After years of research and development, a man-made hamburger was publicly tasted for the first time last week. The burger was not animal flesh, instead it was grown in a laboratory. However, it was grown in a way that mimics the way animals grow their own flesh. Thus, it was pretty close to dead animal meat in flavor and texture.
This incredible scientific breakthrough prompted a plethora of questions. For the religious community with rituals and laws attached to the eating of meat even more questions were asked.
It seemed that one could hardly browse the Internet for five seconds without seeing a juicy soundbite (sorry, couldn’t resist) about whether the meat was kosher or whether is was meat at all. Chabad’s website had one approach. OU had another approach. Reuters had a third opinion in their article. NBC added another view.
I must have been asked by a dozen people what to make of the man-made meat mystery.
This is what I think. No one has any idea what they are talking about. Non-scientists have no chance of understanding the precise manner in which this meat was manufactured. I have tried to understand how it all works and it is almost impossible to find the full technical explanation with all the requisite background information. A very smart scientists tried explaining it to me, but even after I got the gist of the process I had more questions about stem cells and other background than I had before he explained it to me. I am pretty confident that Chabad, OU, the Reuters people, and even NBC News reporters don’t have a clue how this meat is made.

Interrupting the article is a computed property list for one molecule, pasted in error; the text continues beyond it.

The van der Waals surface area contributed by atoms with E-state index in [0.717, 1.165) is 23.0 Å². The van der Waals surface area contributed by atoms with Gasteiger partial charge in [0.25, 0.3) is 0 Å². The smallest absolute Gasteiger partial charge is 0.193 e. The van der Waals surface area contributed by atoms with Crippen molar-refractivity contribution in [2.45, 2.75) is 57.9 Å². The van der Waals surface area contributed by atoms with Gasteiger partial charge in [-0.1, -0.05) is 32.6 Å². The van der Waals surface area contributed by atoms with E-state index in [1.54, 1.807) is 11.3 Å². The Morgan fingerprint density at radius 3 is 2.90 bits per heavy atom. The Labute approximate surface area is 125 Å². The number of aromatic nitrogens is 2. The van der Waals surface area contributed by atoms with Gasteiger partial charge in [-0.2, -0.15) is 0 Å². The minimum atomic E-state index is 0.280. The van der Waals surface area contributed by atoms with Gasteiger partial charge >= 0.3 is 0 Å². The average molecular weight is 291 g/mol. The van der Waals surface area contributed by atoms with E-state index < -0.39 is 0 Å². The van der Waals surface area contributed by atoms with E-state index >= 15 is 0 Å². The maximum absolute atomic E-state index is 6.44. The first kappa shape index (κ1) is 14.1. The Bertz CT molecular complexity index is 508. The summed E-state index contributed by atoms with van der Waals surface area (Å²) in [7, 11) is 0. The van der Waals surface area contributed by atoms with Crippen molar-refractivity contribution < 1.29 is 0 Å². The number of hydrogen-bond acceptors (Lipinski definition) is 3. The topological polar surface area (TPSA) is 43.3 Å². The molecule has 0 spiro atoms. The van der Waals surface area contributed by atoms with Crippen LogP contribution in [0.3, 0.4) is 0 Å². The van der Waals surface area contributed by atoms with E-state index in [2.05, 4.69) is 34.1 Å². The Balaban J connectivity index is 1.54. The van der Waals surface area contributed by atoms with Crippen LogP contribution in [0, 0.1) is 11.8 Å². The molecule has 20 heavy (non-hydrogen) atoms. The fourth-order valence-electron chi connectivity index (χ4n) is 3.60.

Sure, they say “don’t rely on this for halacha” or something to that effect, but that makes things even worse. Why offer a meaningless opinion that is based on ignorance? It seems to make a mockery of Jewish law. But Jewish law is very serious and serious people will offer serious opinions on this matter. The proper response for almost the entire population of planet Earth to these eternal questions about man-made meat is “I am not qualified to render an opinion on this matter.”
Without a thorough understanding of how the meat is made, any discussion of the halachic ramifications of the meat is not even conjecture. It is pure fantasy. Further, deciding the halachic status of this issue will require a breadth of Torah knowledge that is possessed by a mere handful of people on the planet. You can’t pasken this shyla with Yad Moshe, Google, or the Otzar. This is a brand new question of Jewish law and will need serious investigation into the science and the various tenuously analogous precedents in Jewish law. The Torah does not discuss synthetic meat. And even if it did, who says this meat would be the same as the synthetic meat found in Jewish law?
The only way this question can be seriously answered is with a conference of scientists and rabbis who fit the descriptions above. Scientists who can thoroughly explain how the meat is made and Torah scholars who know kol haTorah kula will need to decide this issue. Anyone else jumping into the discussion is wielding a knife in a nuclear war. It’s that useless.
If I can, I will try to attain a scientific understanding of how this meat is produced and then perhaps I will be qualified to even ask the question to my (qualified) posek. But until such time, I wouldn’t dare wade into this very, very deep pool. I think this is the proper policy under the circumstances. We sound more educated and cutting edge when we admit what we don’t know as opposed to when we pretend we know what we are discussing.
Visit Fink or Swim.Rabbi Eliyahu Fink
About the Author: Rabbi Eliyahu Fink, J.D. is the rabbi at the famous Pacific Jewish Center | The Shul on the Beach in Venice CA. He blogs at finkorswim.com. Connect with Rabbi Fink on Facebook and Twitter.The author's opinion does not necessarily reflect the opinion of The Jewish Press.
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